In July 2007 the Telegraph decided to change the traditional publishing workflow for production of the website. The changes included taking a web first publishing model. Journalists were also encouraged to publish their own articles. Alongside this an SEO team was set up and their goal was to get every content item optimised for search and indexed by the three main search engines.
At this point the publishing model looked something like this:
The process began by getting senior editorial staff behind the plan. Without this the project would’ve been mainly academic. A high level plan was proposed to these staff so they knew what was to follow. Firstly the definition of publishing best practice was defined. From this the technical aspects of SEO could be incorporated into the content management system [CMS]. These two elements work together to deliver the opportunity to have every piece of content optimised for search engines.
Following on from this two training tracks were designed to train the editorial staff. The first was web publishing best practice and the second was the concept of SEO.
Simplified web publishing model:
As these new techniques began to be incorporated into the publishing cycle so the role of the SEO had to evolve. Publishing quality and best practice is a moving target as are keyword patterns. By embedding these skills into the process giving near instant feedback on publishing the team was able to cover the three main high-volume publishing areas, News, Sport and Finance.
This role not only provided publishing support and keyword research it also started to provide trend information and feedback on Google News positioning. Trend data was driven from sources such as Twitter and Google News most popular but also on site sources such as internal search and [more recently] Google Analytics real time.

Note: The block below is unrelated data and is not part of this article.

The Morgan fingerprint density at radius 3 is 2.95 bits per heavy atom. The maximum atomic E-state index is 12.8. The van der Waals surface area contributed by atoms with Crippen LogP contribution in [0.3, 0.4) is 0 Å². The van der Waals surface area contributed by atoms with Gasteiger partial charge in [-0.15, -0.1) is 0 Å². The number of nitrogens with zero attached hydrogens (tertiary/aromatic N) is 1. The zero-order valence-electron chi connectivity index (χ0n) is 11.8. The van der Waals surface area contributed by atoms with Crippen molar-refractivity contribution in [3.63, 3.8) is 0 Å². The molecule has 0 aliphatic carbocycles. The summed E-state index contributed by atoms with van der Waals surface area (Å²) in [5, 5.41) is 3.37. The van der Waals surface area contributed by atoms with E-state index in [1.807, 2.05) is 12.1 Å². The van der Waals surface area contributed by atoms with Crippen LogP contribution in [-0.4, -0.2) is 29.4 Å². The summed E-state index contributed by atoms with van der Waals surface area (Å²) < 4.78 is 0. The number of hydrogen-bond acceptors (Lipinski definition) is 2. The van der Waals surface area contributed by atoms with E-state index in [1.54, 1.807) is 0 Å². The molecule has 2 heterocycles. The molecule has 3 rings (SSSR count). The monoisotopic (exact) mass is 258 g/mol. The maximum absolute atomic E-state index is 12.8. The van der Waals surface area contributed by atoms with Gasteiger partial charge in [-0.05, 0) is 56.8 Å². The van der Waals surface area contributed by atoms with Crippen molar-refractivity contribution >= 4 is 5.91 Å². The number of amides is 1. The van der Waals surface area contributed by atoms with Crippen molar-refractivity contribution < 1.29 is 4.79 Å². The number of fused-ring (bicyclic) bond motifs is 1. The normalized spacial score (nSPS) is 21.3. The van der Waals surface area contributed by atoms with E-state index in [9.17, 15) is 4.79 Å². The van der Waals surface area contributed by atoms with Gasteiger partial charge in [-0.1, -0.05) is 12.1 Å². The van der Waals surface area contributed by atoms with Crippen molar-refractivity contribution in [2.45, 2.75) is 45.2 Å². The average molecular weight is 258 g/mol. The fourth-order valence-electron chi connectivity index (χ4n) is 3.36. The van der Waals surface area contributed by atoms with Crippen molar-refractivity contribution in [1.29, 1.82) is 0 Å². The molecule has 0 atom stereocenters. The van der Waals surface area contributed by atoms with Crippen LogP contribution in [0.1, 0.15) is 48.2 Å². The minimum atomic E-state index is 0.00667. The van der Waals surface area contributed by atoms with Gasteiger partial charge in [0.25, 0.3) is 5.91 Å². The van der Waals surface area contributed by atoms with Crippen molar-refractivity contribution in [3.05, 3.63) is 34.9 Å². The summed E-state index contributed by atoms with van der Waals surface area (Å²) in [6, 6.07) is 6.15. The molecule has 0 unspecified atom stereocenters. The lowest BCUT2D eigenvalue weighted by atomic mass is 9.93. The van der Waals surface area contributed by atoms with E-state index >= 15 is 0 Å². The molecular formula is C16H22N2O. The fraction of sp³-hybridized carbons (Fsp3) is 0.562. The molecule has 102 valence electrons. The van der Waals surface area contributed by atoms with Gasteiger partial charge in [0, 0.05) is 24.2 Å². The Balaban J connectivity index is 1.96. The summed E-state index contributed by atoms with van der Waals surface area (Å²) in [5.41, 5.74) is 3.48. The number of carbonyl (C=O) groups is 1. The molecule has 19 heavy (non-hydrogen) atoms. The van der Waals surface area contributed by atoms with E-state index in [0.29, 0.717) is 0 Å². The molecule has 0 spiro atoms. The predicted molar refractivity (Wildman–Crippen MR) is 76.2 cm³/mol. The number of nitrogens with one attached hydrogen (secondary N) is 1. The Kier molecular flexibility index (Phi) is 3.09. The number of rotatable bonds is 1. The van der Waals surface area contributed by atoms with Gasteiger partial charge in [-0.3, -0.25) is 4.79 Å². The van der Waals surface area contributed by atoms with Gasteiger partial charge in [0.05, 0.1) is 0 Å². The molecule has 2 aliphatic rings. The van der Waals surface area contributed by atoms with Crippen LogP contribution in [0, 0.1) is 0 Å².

SEO input into the publishing cycle:
After many trials and experiments the process has matured into solid SEO that is incorporated into the publishing workflow. The daily morning SEO report defines the agenda. A review of Google News, trending topics and keywords and how well the Telegraph is doing is the benchmark for the day.
Three news conferences through the day, 9/12/4, inform the department heads by highlighting SEO and publishing issues, defining opportunities, refine keyword strategies and report how well things are doing. The editor is present at the news conferences and this makes it a very effective forum for achieving publishing goals.
Trending data is constantly being feed into the publishing desks. This helps take advantage of more opportunities and also highlight what different audiences are seeking out. This type of information can also be gleaned from historical sources and data mining provides valuable insight to repeating events.
As news events solidify keyword research can be used to optimise topic pages as these are created. A calendar is used to plan events to ensure topic pages are optimised and published in plenty of time to allow the SEO to build up. Keyword research can be done with many different tools but usually starts with Google Insights and then to Wordtracker for repeating topics.
All of this is evaluated through publishing standards. Optimising a story maybe let down by a number of factors but these are what we evaluate against:
- Headline [keywords to the left, full names]
- Abstracts [repeating keywords and expanding on the headline]
- Promotion [are the stories highlighted on the right pages]
- Links [are the right links on the story to recent and relevant content]
- Publishing time [has the story been published at the right time]
- Pictures [keywords on picture filename, caption and alt text]
- Sections [is the content published in the right section]
Through all of this it is acknowledged that it isn’t a perfect model as it is difficult to monitor every piece of content, so not always 100%. Having so many publishers can lead to some rigid rules. Through the process of continued improvement the model does work well and does allow rapid and high volume publishing.